Marie Callender Beckons Consumers to ‘Savor’ Meals

Marie Callender’s is presenting mealtime as a respite from the day’s worries in a campaign themed “Time to savor” that portrays the brand’s products as comfort food.

The campaign promotes two new varieties of items which the ConAgra Foods frozen meals brand launched this summer. Fresh Flavor Steamers boast popular cuisines like Asian, American and Mexican, while Bakes tap into consumers’ love of comfort food, albeit with a modern twist.

The first uses a proprietary, tray-in-a-tray steaming technology which sibling brand Healthy Choice first introduced on its Café Steamers line in 2007. (The invention has since been a hit for ConAgra.)

Bakes, meanwhile, contain a new microwavable tray that allows for the products to be heated evenly, so there are no burnt or cold spots. The products retail for $2.99 and $5.69, respectively.

Countering the idea of mealtime as a rushed—yet necessary—ritual, new Fresh Flavor Steamers ads running this week show a group of late-night office workers gathered around the kitchen table indulging in a home-away-from-home meal.

The spot opens with a voiceover asking consumers to “set down your pencils” and to “step away from the Internet” to enjoy their food. New Marie Callender’s Fresh Flavor Steamers are “steamed to perfection in minutes, giving the fresh flavors and textures of a homemade meal,” the voiceover says. It concludes with the tagline: “Time to savor.”

An ad for Bakes, similarly, contrasts an empty dinner table with a scene of a woman spreading a tablecloth and setting down napkins. “Even from the microwave, they still taste like homemade,” the voiceover says, referring to the brand’s new baking tray.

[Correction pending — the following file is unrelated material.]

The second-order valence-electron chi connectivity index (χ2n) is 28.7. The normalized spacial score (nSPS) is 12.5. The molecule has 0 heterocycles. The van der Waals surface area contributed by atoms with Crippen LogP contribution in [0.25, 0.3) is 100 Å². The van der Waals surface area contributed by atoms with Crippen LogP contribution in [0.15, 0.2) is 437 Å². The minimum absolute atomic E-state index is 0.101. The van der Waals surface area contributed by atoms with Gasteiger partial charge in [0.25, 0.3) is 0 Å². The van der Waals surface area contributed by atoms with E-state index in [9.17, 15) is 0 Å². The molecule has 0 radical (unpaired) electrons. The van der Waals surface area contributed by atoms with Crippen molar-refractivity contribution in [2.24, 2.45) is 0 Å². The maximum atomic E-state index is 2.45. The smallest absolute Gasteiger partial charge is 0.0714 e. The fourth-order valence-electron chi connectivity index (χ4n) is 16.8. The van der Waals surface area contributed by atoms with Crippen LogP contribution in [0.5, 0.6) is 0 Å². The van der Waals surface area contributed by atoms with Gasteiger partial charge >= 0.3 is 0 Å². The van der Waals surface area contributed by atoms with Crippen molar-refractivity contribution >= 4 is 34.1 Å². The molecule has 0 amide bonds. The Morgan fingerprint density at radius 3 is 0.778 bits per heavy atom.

Agencies DDB, San Francisco, MediaCom and Bridge Worldwide handled creative, media buying and digital duties, respectively.

Jennifer Freeman, brand director on Marie Callender’s, said the campaign taps into the insight that “somewhere along the line in our busy, time-pressed lives, we’ve forgotten about the pleasure and comfort of a good, sit-down meal.”

Freeman said that pleasure “is really what Marie Callender’s is all about,” citing the brand’s founder, a woman who started a business selling pies to friends and then restaurants. (ConAgra acquired the brand in 1994.)

Likewise, the brand is also tapping into the comfort foods trend by highlighting meals such as Scalloped Potatoes and Ham and Vermont White Cheddar Mac and Cheese in advertising for Bakes.

In its research, the packaged-foods company found that consumer preference for comfort food is still relatively high, and even more so in an economic downturn. Research showed that Americans weren’t just looking for foods that reminded them of their childhood, but they wanted more time to savor it as well, ConAgra said.

The message is, “There is no agenda to a well-crafted meal,” Freeman said.

The campaign also includes radio, interactive, PR, social media and in-store elements. It follows a larger push by ConAgra to expand the microwavable and steaming—or patented cooking portion—of its shelf stable and frozen foods business, especially as more consumers eat at home or pack lunches in a downturn.

According to the NPD Group, a market research firm which tracks eating habits, microwave usage actually spiked 10 percent last year, the most noticeable lift over the last 30 years.

That was mainly due to a ramp up of new, steamed frozen foods from the major consumer goods companies in recent years, said Harry Balzer, chief industry analyst with NPD.

In addition, 25 percent of U.S. households—or one in every four families—are likely to steam something over the course of two weeks, and ConAgra’s latest efforts are certainly tapping into that trend, Balzer said.